As a person that lived in the liberally corrupt and constant drum beating of the poor masses in Newark,NJ, it was like free money for free housing on every block. You simply had to sit your rump in a chair and listen to a briefing on the beuaties of owning your own house.

Forget about showing any kind of income. simply signup for an A.R.M. and you were moving in within two months.

No bank was involved. It was the lawmakers that allowed the madness of no/lo doc loans to be green lighted. The banks became the victims of liberal "do-goodiness" for the "poor". The poor were merely irresponsible for attempting to take advantage of the barriers that were ripped away.
What a joke!
Yes. People were responsible for taking out loans that they couldn't afford.
But banks were responsible for granting loans that they knew the borrower couldn't afford.
Banks were responsible for betting on risky derivatives.
Banks were responsible for illegally foreclosing on mortgages they didn't even hold the papers for.
Banks were responsible for raping the taxpayer when they decided they were too big to fail, against the will of the people.
Banks were responsible for initially getting the Clinton administration to do away with Glass-Stegal, which kept them in check.

Are you not going hold the banks accountable for anything?
 
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Old 02-07-2014, 08:53 AM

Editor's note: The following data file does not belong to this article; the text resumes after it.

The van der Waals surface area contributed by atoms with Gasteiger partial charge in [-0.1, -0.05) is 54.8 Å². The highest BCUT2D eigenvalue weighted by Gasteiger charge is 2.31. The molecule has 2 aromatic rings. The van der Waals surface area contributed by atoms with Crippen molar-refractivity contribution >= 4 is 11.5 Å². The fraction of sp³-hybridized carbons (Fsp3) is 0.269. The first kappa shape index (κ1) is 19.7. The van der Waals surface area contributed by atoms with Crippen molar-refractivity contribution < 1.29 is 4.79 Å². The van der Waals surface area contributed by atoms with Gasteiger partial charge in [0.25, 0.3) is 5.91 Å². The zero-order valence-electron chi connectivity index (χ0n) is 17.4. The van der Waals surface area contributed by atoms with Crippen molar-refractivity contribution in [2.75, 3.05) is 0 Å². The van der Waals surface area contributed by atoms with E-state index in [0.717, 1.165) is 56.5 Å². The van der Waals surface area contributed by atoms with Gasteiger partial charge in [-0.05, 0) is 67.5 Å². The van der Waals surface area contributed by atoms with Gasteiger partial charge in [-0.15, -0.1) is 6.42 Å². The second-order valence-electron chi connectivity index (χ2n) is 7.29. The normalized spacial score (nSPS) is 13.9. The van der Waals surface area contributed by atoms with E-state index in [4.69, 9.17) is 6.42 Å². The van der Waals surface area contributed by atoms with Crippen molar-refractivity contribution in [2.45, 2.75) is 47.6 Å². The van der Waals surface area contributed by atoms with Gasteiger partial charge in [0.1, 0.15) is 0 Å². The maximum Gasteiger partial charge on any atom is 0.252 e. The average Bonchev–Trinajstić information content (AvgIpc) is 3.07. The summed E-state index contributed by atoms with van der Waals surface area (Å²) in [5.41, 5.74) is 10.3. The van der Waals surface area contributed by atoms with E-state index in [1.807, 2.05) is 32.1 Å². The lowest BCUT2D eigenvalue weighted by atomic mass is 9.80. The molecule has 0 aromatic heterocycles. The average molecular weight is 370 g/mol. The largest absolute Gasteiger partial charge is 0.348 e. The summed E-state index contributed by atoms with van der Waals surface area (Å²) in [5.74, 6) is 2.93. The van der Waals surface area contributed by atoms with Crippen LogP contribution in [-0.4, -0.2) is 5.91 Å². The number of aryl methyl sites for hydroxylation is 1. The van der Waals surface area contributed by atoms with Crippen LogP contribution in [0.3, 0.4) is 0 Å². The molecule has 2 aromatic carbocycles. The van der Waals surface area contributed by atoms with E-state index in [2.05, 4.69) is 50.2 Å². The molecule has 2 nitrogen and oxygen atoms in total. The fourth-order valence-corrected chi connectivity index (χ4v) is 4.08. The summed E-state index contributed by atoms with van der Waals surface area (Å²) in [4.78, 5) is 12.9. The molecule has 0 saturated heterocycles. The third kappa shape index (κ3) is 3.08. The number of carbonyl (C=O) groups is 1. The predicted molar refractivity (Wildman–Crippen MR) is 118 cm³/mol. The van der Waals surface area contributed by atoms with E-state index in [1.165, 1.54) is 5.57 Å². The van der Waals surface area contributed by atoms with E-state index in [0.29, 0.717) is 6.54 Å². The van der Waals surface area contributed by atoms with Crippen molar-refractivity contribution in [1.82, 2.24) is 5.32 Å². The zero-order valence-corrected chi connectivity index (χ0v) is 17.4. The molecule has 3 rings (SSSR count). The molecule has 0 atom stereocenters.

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Agree with Zap 10000% - I think I've found a kindred spirit! (And I like your sig too!)
 
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Old 02-07-2014, 09:24 AM
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The people certainly share blame, but they were only part of the puzzle.
 
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Old 02-07-2014, 09:54 AM
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Agree with Zap 10000% - I think I've found a kindred spirit! (And I like your sig too!)
10,000%?

With unreal figures like that being bandied about, are you sure you don't work for the banking industry?





Just pulling your leg and making light within this topic Though you did make one fatal flaw within your post... You said you "Agree with Zap".... You really have no idea the kind of trouble agreeing with a Canadian can get you into!!
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Old 02-07-2014, 10:10 AM
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LOL I know a lot of Texans don't trust anybody north of the Red River (state line between TX and OK) but I like Canadians!

And maybe I should add a few more zeros... but I wouldn't want to give anyone a Zero Stroke